Reliability of Cardiorespiratory Parameters During Cycling Exercise Performed at the Severe Domain in Active Individuals

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Lippincott Williams & Wilkins



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Barbosa, LF, Montagnana, L, Denadai, BS, and Greco, CC. Reliability of cardiorespiratory parameters during cycling exercise performed at the severe domain in active individuals. J Strength Cond Res 28(4): 976-981, 2014-The purpose of this study was to determine the test-retest reliability of cardiorespiratory parameters during cycling exercise performed at severe domain in active individuals. Thirteen active males (24.5 +/- 4.5 years) performed the following tests: (a) an incremental test to determine V ̇o(2)max and the intensity associated with V ̇o(2)max (IV ̇o(2)max); and (b) 4 repetitions of square-wave transitions from rest to a power corresponding to 95%IV ̇o(2)max to determine the parameters of V ̇o(2) kinetics and time to exhaustion (Tlim). Participants performed only 2 transitions on any given day. The interval between the 2 experimental sessions was 48-72 hours. The intraclass correlation coefficient (ICC) and typical error as the coefficient of variation were used to assess reliability. Although the 2 measures of Tlim were moderately related (ICC = 0.78; p < 0.01), Tlim from the second session (545.2 +/- 103.1 seconds) was significantly higher than that of the first (492.5 +/- 100.9 seconds; p = 0.02). Moderate to high reliability (ICC = 0.76-0.93) for the amplitudes of the V ̇o(2) kinetics responses was found. Poor reliability, however, was found for time constants and time delays of the V ̇o(2) kinetics responses. Thus, in nonfamiliarized individuals, Tlim shows a relatively low within-subject coefficient of variation. However, the second score in a series of 2 Tlim tests may be significantly greater than the first. We have also demonstrated that the amplitudes of the V ̇o(2) response have significantly moderate to high reliability. The time-based parameters, however, present an important day-to-day intraindividual variation. Therefore, several transitions are recommended to monitoring changes in an individual over any time frame.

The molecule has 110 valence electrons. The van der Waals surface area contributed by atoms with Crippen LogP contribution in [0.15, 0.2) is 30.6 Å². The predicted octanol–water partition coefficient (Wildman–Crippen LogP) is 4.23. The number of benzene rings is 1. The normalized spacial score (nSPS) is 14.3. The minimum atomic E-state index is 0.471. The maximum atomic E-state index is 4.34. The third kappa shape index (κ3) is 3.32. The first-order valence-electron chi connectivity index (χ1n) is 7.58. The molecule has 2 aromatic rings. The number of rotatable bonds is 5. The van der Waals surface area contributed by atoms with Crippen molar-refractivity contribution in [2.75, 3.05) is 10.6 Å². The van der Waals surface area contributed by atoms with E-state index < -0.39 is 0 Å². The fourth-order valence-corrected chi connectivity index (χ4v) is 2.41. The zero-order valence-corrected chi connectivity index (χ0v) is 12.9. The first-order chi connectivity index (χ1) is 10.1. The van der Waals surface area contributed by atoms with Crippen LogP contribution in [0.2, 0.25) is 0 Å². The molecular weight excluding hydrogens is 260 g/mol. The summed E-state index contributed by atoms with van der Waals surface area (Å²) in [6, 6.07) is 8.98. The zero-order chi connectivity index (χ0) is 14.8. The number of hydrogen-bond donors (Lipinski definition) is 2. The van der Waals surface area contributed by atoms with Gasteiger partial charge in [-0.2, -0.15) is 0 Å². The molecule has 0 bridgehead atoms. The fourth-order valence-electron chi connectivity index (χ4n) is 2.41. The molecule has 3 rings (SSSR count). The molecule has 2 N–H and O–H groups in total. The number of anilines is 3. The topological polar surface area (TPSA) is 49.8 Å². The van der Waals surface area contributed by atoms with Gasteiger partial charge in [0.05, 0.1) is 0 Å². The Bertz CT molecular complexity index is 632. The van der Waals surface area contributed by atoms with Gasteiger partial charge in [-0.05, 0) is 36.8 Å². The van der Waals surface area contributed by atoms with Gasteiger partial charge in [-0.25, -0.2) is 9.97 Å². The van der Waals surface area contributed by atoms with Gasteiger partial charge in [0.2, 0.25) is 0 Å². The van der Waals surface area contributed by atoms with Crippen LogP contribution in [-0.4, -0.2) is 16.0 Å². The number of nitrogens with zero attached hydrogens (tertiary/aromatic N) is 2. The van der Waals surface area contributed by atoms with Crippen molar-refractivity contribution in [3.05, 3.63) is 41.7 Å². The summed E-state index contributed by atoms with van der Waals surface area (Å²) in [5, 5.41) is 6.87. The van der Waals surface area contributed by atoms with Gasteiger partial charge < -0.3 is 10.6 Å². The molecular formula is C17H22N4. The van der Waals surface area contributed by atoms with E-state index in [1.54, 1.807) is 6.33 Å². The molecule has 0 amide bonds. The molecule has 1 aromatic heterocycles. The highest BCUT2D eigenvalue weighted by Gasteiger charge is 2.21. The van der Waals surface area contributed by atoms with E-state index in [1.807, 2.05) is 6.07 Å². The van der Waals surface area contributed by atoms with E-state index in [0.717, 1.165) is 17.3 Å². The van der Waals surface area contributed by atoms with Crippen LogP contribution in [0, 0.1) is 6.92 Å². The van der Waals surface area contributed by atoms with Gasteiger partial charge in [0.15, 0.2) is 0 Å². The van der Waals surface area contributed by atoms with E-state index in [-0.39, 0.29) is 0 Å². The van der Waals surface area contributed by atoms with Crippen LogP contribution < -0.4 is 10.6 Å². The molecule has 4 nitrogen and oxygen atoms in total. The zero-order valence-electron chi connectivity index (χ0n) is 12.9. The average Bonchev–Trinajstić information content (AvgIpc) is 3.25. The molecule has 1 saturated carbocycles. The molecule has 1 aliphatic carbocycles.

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Journal Of Strength And Conditioning Research. Philadelphia: Lippincott Williams & Wilkins, v. 28, n. 4, p. 976-981, 2014.

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